Understanding Accounting Basics
Debits and credits in accounting are often confused. So where did debits and credits come from, and what do they mean?
The double-entry accounting system was developed and in use during the 1400s in Italy. We know this because there are recorded documents that use the double-entry method. The double-entry accounting system operates on the basis of the fact that every transaction has two components: a debit and a credit. Debits must always equal credits. This is the basis of a true accounting system.
Debits are a component of an accounting transaction that will increase assets and decrease liabilities and equity. Credits are a component of an accounting transaction that will increase liabilities and equity and decrease assets.
By now, you should have progressed past confusion. It can be thoroughly vexing to try to remember what goes where. But there is no simple way to remember if it is a debit or credit to the account. You simply must gain an understanding of what constitutes a debit or a credit, and then make your journal entry accordingly.
Any item of financial impact that increases your assets, such as your bank balance, equipment, or accounts receivables, is recorded as a debit to the respective asset account; at that moment, you will have created a credit transaction that must be recorded.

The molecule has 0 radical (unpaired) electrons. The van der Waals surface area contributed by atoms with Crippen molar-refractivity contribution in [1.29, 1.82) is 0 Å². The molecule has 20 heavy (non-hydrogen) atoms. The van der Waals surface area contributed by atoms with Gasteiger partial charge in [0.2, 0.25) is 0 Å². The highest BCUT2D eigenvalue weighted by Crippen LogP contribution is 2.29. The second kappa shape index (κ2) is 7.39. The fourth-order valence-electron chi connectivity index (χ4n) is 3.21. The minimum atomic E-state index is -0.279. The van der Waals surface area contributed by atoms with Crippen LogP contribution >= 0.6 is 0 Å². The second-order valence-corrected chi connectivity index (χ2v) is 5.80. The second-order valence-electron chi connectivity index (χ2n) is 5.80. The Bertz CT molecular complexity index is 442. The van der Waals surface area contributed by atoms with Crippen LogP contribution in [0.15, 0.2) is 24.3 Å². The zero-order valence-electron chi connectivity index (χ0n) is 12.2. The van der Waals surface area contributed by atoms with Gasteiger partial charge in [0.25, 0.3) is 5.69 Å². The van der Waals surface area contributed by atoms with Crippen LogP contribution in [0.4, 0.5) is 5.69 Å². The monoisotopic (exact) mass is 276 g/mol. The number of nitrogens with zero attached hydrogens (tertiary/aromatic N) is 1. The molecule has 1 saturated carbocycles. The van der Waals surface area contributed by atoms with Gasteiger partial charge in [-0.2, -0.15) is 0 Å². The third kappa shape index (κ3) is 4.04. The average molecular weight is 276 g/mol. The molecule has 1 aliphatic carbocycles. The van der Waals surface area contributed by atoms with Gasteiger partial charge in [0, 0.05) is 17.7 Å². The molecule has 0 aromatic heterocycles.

Now, I’m going to put this into a language that anyone should be able to grasp. It’s Friday afternoon, and your car payment is due. Your car is an asset. The loan against it is a liability. You make a payment on the loan. That payment has two components: a debit and a credit. After you make the payment you will own a larger portion of the value of the car. You have increased the value of an asset (your car) as it applies to your financial net worth, and you have decreased the value of a liability (the loan). The increase in asset value is a debit to the asset account entitled “CAR” and the decrease in liability value is a credit to the liability account entitled “CAR LOAN”.
Now, that is an example everyone should be able to relate to, since 99 out of 100 individuals own cars, and owe for them.
Even if you never formally study accounting, you will be a part of the accounting process in every transaction that you complete with an exchange of currency. Every time you buy groceries, shop at Wal-Mart, or buy gas, there is an exchange of account values. There is a debit and a credit. Most of you will never even think about the cause and effect created by purchases, monetary exchanges, or trips to the grocery store. But for the accounting professionals, every day is a debit or credit, an exchange of value between assets and liabilities.